Thursday, 08 november 2018, 05:31 , by Matthew Scott
Silverstone has been warned that it may not be guaranteed a future on the Formula 1 circuit, after a new race in Vietnam was finally confirmed by Liberty Media. F1 commercial chief Sean Bratches described the Hanoi city circuit as matching Liberty's plan for the sport.
Only Monza and Monte Carlo have hosted more grands prix than Silverstone, where the very first World Championship race was held in 1950.
Silverstone's owners – the British Racing Drivers' Club – triggered a break clause in the circuit's F1 deal last year, citing the growing hosting fees.
Similar financial struggles have also threatened Monza, Germany's Hockenheimring and Nurburgring circuits as well as Malaysia, who dropped F1 for 2018 over the costs involved.
Silverstone will drop off the calendar after last year if a deal is not reached and Bratches has made no gurantees.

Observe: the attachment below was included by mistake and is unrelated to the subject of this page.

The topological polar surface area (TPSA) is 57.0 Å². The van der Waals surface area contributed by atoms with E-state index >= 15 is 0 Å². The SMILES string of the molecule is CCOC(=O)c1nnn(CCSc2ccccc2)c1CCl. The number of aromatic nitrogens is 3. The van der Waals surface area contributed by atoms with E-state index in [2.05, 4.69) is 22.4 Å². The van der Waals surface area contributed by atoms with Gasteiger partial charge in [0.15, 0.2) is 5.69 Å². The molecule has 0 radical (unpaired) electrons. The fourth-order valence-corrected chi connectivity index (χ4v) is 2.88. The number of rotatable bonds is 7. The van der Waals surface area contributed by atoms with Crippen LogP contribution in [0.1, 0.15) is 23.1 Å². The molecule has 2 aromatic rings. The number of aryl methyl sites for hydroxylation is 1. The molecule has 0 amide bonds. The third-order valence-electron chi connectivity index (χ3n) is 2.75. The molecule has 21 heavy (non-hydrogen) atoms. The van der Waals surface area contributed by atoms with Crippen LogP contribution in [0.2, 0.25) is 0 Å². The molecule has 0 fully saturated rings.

"We're a 68-year-old entity, and the nature of grand prix racing is that it is dynamic," he said in an F1 release.
"Silverstone was the first grand prix, but we haven't raced at Silverstone all those 68 years. The race has been held at Brands Hatch and other venues. Nothing is immutable in this sport in terms of where we race.
"We do value certain races highly, and we do what we can to preserve racing there, but we are a business. We are a public company, and we have a lot of stakeholders and shareholders, and we're trying to marry what's best for fans with running a successful business."
Fan reaction to the Vietnam race was mixed, but Bratches says F1 fans can expect more of the same as Liberty looks to overhaul F1.
"One of the things we have been intensely focused on is extending grand prix racing to iconic cities, in downtown areas, where we can best engage fans," he said.
"Most of our grands prix are currently half an hour to an hour outside cities, so the race in Hanoi fulfils of one of our preliminary goals -- an iconic city hosting racing on a potentially thrilling street circuit. Vietnam's concept of what grand prix racing should be about matches our vision for the sport."